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NOTE: there is rarely any "standard" or "typical" look for a wood so take what's in this table with a grain of salt
the REST of the pictures on this page will give you a better overall feel for this wood

kingwood / Dalbergia cearensis

Dalbergia cearensis of the family Fabaceae (syn Leguminosae) the legume, pea, or bean family, native to Brazil. There is a closely related wood, Dalbergia congestiflora which is on this site as camatillo rosewood, but it is also known as Mexican kingwood (it is native to Mexico).

3" x 3" flat cut, 3" x 3" quartersawn, 3/4" wide end grain, and a 1/4" x 1/4" end grain closeup.

Diffuse porous with small pores arranged randomly, some ailiform parenchyma, weak diffuse-in-aggregates parenchyma, and vague to nonexistent growth rings. A rich purple color is normal.

The name "kingwood" derives from the fact that a couple of hundred years ago, this was the favored wood of French kings for their furniture. I'm not sure about this but I believe that back in those days no distinction was made between Dalbergia cearensis and Dalbergia congestiflora.



my samples:
NOTE: these pics were all taken in very bright incandescent lighting ("soft white" at 2700K)
colors will vary under other lighting conditions


NOT A RAW WOOD COLOR --- both faces of this sample have a light coat of clear paste wax but kingwood is a very rich looking wood anyway, so I don't think the wax made a huge difference in the color.
both sides of a sample plank of kingwood / Dalbergia cearensis --- HUGE enlargements are present. This sample was loaned to me by David Clark whom I thank for this and other contributions to the site.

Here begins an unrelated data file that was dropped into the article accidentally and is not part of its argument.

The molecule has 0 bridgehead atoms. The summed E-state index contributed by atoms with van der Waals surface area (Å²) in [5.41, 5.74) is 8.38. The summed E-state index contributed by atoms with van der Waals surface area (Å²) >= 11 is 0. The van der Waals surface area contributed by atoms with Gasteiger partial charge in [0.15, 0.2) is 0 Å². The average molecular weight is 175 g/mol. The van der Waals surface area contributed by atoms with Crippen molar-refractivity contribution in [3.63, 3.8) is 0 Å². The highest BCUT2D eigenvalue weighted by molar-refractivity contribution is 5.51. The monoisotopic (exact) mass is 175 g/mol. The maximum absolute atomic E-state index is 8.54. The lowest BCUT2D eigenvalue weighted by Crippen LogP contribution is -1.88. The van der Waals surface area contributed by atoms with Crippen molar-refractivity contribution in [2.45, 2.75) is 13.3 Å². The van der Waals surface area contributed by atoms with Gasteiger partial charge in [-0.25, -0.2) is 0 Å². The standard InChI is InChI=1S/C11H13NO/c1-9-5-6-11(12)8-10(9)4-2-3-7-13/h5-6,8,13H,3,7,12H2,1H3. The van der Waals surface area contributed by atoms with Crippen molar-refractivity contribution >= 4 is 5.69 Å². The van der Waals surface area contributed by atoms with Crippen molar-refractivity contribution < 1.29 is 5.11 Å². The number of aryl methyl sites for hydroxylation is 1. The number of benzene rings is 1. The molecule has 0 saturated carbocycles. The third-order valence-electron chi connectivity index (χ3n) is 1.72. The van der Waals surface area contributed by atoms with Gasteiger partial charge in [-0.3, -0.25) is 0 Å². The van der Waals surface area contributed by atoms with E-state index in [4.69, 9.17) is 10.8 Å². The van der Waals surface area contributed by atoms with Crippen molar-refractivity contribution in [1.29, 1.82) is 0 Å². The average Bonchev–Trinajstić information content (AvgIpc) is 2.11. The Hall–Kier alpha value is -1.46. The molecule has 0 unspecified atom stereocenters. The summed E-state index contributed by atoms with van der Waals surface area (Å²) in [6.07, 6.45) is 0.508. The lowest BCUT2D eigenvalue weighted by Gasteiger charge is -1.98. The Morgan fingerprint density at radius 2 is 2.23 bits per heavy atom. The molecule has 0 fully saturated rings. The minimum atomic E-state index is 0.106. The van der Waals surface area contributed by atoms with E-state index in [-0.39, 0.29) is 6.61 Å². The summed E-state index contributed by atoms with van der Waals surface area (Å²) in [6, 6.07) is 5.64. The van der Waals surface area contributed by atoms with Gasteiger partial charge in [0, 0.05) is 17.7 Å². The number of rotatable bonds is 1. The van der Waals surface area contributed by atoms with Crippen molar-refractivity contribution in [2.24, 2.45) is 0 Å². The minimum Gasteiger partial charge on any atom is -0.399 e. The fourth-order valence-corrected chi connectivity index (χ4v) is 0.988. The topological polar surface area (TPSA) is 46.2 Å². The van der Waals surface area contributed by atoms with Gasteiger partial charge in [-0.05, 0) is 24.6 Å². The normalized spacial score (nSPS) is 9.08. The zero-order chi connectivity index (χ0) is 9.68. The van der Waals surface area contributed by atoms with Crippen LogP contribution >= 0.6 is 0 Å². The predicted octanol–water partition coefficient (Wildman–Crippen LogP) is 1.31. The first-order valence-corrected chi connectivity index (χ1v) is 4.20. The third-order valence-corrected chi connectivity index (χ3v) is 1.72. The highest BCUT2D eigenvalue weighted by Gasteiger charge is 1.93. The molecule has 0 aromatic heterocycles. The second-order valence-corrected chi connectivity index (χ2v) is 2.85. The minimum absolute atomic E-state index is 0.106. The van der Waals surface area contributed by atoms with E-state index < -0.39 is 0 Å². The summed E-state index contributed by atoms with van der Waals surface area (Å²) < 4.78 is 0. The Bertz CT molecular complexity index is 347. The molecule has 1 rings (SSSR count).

end grain and end grain closeup of the piece directly above


END GRAIN UPDATE from directly above


both sides of a sample plank of kingwood / Dalbergia cearensis --- HUGE enlargements are present. This sample was loaned to me by David Clark whom I thank for this and other contributions to the site. The first side is fine sanded and so shows a slightly richer color and better end grain details in the enlargements


end grain and end grain closeup of the piece directly above


END GRAIN UPDATE from directly above


both sides of a sample plank of kingwood / Dalbergia cearensis --- HUGE enlargements are present. This sample was loaned to me by David Clark whom I thank for this and other contributions to the site. The reason for the color difference between the two sides is that the labeled side is raw with a mild patina and the 2nd side is sanded to 240 grit. The sanded side is the "normal" color for kingwood. I note that the vendor has the specific epithet misspelled as "caerensis"


end grain and end grain closeup of the piece directly above


END GRAIN UPDATE from directly above


small slab and end grain of Brazilian kingwood --- color is very accurate; this is the classic purple of Brazilian kingwood


end grain closeup of the piece directly above


a nice big "turning stick", 3"x3"x12"


end grain and end grain closeup of the piece directly above


END GRAIN UPDATE from directly above


small plank and end grain of Brazilian kingwood